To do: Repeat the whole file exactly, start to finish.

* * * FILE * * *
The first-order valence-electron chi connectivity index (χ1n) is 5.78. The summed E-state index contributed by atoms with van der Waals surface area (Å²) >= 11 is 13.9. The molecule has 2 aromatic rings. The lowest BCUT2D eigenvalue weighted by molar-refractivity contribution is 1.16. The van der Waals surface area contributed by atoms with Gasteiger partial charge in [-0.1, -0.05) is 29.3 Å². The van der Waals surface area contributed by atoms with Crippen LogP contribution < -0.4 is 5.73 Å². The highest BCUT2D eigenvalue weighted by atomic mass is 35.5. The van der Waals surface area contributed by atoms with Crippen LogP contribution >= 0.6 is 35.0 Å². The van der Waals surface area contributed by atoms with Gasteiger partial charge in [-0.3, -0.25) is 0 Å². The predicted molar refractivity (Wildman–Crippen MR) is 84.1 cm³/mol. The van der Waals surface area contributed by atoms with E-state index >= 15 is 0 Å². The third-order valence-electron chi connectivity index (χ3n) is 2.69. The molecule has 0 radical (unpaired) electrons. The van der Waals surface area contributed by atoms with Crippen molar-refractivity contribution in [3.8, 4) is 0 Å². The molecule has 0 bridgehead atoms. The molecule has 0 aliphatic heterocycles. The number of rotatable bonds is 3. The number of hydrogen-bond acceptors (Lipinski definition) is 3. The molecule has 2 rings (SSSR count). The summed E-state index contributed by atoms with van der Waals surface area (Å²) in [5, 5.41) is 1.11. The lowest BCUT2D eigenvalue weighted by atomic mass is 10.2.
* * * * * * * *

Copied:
The first-order valence-electron chi connectivity index (χ1n) is 5.78. The summed E-state index contributed by atoms with van der Waals surface area (Å²) >= 11 is 13.9. The molecule has 2 aromatic rings. The lowest BCUT2D eigenvalue weighted by molar-refractivity contribution is 1.16. The van der Waals surface area contributed by atoms with Gasteiger partial charge in [-0.1, -0.05) is 29.3 Å². The van der Waals surface area contributed by atoms with Crippen LogP contribution < -0.4 is 5.73 Å². The highest BCUT2D eigenvalue weighted by atomic mass is 35.5. The van der Waals surface area contributed by atoms with Crippen LogP contribution >= 0.6 is 35.0 Å². The van der Waals surface area contributed by atoms with Gasteiger partial charge in [-0.3, -0.25) is 0 Å². The predicted molar refractivity (Wildman–Crippen MR) is 84.1 cm³/mol. The van der Waals surface area contributed by atoms with E-state index >= 15 is 0 Å². The third-order valence-electron chi connectivity index (χ3n) is 2.69. The molecule has 0 radical (unpaired) electrons. The van der Waals surface area contributed by atoms with Crippen molar-refractivity contribution in [3.8, 4) is 0 Å². The molecule has 0 bridgehead atoms. The molecule has 0 aliphatic heterocycles. The number of rotatable bonds is 3. The number of hydrogen-bond acceptors (Lipinski definition) is 3. The molecule has 2 rings (SSSR count). The summed E-state index contributed by atoms with van der Waals surface area (Å²) in [5, 5.41) is 1.11. The lowest BCUT2D eigenvalue weighted by atomic mass is 10.2.